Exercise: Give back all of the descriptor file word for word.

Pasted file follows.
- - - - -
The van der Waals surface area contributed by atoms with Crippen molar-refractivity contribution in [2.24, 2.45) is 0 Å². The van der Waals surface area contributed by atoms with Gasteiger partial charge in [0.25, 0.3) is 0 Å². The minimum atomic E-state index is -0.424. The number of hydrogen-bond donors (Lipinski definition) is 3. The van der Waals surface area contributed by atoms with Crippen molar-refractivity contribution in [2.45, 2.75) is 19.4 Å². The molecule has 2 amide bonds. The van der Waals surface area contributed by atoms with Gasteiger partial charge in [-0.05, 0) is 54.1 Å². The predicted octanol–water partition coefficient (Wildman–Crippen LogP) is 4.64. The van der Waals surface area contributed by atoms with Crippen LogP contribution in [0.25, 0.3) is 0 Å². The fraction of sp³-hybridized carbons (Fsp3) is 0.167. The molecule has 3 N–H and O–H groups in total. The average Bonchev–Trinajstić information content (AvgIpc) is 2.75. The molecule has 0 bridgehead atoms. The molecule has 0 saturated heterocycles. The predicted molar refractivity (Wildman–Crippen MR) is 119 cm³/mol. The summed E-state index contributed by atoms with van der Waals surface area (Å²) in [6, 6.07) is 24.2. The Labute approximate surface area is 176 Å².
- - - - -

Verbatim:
The van der Waals surface area contributed by atoms with Crippen molar-refractivity contribution in [2.24, 2.45) is 0 Å². The van der Waals surface area contributed by atoms with Gasteiger partial charge in [0.25, 0.3) is 0 Å². The minimum atomic E-state index is -0.424. The number of hydrogen-bond donors (Lipinski definition) is 3. The van der Waals surface area contributed by atoms with Crippen molar-refractivity contribution in [2.45, 2.75) is 19.4 Å². The molecule has 2 amide bonds. The van der Waals surface area contributed by atoms with Gasteiger partial charge in [-0.05, 0) is 54.1 Å². The predicted octanol–water partition coefficient (Wildman–Crippen LogP) is 4.64. The van der Waals surface area contributed by atoms with Crippen LogP contribution in [0.25, 0.3) is 0 Å². The fraction of sp³-hybridized carbons (Fsp3) is 0.167. The molecule has 3 N–H and O–H groups in total. The average Bonchev–Trinajstić information content (AvgIpc) is 2.75. The molecule has 0 bridgehead atoms. The molecule has 0 saturated heterocycles. The predicted molar refractivity (Wildman–Crippen MR) is 119 cm³/mol. The summed E-state index contributed by atoms with van der Waals surface area (Å²) in [6, 6.07) is 24.2. The Labute approximate surface area is 176 Å².